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Planetary Nebulae and How to Observe Them

  • Martin Griffiths

Part of the Astronomers' Observing Guides book series (OBSERVING)

Table of contents

  1. Front Matter
    Pages i-xv
  2. Martin Griffiths
    Pages 1-6
  3. Martin Griffiths
    Pages 7-21
  4. Martin Griffiths
    Pages 23-43
  5. Martin Griffiths
    Pages 45-53
  6. Martin Griffiths
    Pages 55-80
  7. Martin Griffiths
    Pages 81-275
  8. Martin Griffiths
    Pages 277-280
  9. Back Matter
    Pages 281-287

About this book

Introduction

Astronomers' Observing Guides provide up-to-date information for amateur astronomers who want to know all about what is it they are observing. This is the basis of the first part of the book. The second part details observing techniques for practical astronomers, working with a range of different instruments.

Planetary Nebulae and How to Observe Them is intended for amateur astronomers who want to concentrate on one of the most beautiful classes of astronomical objects in the sky. This book will help the observer to see these celestial phenomena using telescopes of various apertures.

As a Sun-like star reaches the end of its life, its hydrogen fuel starts to run out. It collapses until helium nuclei begin nuclear fusion, whereupon the star begins to pulsate, each pulsation throwing off a layer of the star's atmosphere. Eventually the atmosphere has all been ejected as an expanding cloud of gas, the star's core is exposed and ultraviolet photons cause the shell of gas to glow brilliantly - that's planetary nebula.

Topics covered in this book include the astrophysical makeup of planetary nebulae, a history of their discovery, classification and description, telescopes, filters and observing techniques - in short everything anyone would need to observe planetary nebulae.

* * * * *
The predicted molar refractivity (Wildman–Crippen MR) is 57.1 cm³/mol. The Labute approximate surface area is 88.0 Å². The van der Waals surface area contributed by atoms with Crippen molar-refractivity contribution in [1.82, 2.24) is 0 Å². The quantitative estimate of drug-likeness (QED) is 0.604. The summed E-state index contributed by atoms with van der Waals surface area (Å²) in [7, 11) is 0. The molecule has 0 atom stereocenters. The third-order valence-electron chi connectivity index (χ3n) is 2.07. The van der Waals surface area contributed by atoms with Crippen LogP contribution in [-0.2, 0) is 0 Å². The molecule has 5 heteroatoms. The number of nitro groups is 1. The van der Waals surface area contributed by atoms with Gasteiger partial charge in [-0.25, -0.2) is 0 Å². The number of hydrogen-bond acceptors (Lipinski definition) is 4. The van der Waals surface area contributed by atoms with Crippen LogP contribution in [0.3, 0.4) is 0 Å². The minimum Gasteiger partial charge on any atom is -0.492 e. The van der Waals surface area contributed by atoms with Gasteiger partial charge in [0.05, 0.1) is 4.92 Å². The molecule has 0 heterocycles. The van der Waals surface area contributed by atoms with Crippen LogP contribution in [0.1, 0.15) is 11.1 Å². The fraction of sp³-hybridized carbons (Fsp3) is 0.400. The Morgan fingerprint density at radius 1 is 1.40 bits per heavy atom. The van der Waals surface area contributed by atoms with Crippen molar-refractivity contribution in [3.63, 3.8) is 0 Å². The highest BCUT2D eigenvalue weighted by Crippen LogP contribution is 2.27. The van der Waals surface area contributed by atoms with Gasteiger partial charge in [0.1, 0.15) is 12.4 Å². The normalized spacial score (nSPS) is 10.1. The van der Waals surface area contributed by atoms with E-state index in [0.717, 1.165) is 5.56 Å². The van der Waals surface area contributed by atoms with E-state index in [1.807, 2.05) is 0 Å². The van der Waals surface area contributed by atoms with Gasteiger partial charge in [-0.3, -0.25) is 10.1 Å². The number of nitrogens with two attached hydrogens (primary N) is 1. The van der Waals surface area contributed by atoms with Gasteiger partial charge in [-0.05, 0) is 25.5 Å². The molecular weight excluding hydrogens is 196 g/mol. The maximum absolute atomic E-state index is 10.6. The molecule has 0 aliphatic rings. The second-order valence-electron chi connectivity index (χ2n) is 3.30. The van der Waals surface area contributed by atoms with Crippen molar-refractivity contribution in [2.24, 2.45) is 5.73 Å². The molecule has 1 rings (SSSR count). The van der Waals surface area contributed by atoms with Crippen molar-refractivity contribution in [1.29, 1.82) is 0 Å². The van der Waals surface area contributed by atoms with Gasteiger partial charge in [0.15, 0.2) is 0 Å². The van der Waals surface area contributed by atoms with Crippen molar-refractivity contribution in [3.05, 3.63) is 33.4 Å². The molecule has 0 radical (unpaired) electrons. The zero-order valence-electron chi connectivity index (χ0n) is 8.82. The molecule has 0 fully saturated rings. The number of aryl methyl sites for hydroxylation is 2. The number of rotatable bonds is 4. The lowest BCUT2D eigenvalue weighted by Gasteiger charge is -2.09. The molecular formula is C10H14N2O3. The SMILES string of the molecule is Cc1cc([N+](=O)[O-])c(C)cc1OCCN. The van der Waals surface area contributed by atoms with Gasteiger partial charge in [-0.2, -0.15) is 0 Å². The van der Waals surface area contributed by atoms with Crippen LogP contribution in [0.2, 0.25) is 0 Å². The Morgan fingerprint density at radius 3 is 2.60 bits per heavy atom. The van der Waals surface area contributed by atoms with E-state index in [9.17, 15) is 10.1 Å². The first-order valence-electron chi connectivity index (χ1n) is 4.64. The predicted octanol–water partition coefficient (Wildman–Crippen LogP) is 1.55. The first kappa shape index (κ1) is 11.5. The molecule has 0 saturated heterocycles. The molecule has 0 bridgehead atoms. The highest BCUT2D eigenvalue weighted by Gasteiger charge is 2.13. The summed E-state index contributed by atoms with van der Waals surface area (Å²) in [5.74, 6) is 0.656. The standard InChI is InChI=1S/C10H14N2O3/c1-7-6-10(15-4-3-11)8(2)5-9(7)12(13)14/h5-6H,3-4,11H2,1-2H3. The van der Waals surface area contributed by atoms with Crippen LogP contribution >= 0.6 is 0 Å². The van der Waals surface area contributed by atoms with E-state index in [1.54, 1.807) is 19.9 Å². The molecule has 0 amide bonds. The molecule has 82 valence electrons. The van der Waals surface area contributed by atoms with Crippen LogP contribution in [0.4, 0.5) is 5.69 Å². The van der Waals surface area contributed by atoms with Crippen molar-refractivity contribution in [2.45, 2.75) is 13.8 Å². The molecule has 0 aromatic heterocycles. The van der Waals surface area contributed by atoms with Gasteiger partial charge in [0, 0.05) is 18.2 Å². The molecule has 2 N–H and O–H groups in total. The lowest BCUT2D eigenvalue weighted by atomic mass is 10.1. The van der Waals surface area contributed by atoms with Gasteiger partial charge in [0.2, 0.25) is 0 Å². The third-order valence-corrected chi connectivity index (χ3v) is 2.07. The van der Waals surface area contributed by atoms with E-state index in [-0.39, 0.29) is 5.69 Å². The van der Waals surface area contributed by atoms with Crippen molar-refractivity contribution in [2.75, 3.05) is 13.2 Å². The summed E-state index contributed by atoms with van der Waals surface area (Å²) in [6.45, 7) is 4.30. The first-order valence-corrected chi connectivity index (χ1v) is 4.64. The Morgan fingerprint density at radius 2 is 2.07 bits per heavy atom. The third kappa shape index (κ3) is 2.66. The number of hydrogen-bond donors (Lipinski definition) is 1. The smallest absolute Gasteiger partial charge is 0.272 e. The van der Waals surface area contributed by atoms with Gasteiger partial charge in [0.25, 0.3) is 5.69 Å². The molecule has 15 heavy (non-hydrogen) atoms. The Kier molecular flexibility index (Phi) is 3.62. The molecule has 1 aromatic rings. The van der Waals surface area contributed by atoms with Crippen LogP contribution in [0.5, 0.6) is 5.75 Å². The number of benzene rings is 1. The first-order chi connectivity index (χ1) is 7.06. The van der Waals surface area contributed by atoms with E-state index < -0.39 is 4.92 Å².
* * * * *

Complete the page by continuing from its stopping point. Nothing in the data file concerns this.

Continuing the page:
A special feature of this book is the inclusion of over 100 nebulae in our Milky Way Galaxy personally observed by the author using telescopes of various sizes, enabling readers to make up their own observing program or to follow the authors program. The guide also includes photographs by the author of each object for ease of identification along with their celestial coordinates, magnitudes and other pertinent information.

Here is a volume that should be a welcome addition to any amateur astronomer's personal library, observing course, or school. With it in hand, you can begin sampling right away some of the most captivating objects in the sky.

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Keywords

Astronomical objects Astronomical objects Astronomical observations Astronomical observations Deep-sky imaging Deep-sky imaging Deep-sky observing Deep-sky observing Observing planetary nebulae Observing planetary nebulae PN observations PN observations PNe observations PNe observations Photographing planetary nebulae Photographing planetary nebulae Planetary nebulae Planetary nebulae Planetary nebulae classification Planetary nebulae classification Red giants Red giants

Authors and affiliations

  • Martin Griffiths
    • 1
  1. 1.University of GlamorganGlyntafUnited Kingdom

Bibliographic information

  • DOI https://doi.org/10.1007/978-1-4614-1782-8
  • Copyright Information Springer Science+Business Media, LLC 2012
  • Publisher Name Springer, New York, NY
  • eBook Packages Physics and Astronomy
  • Print ISBN 978-1-4614-1781-1
  • Online ISBN 978-1-4614-1782-8
  • Series Print ISSN 1611-7360
  • Buy this book on publisher's site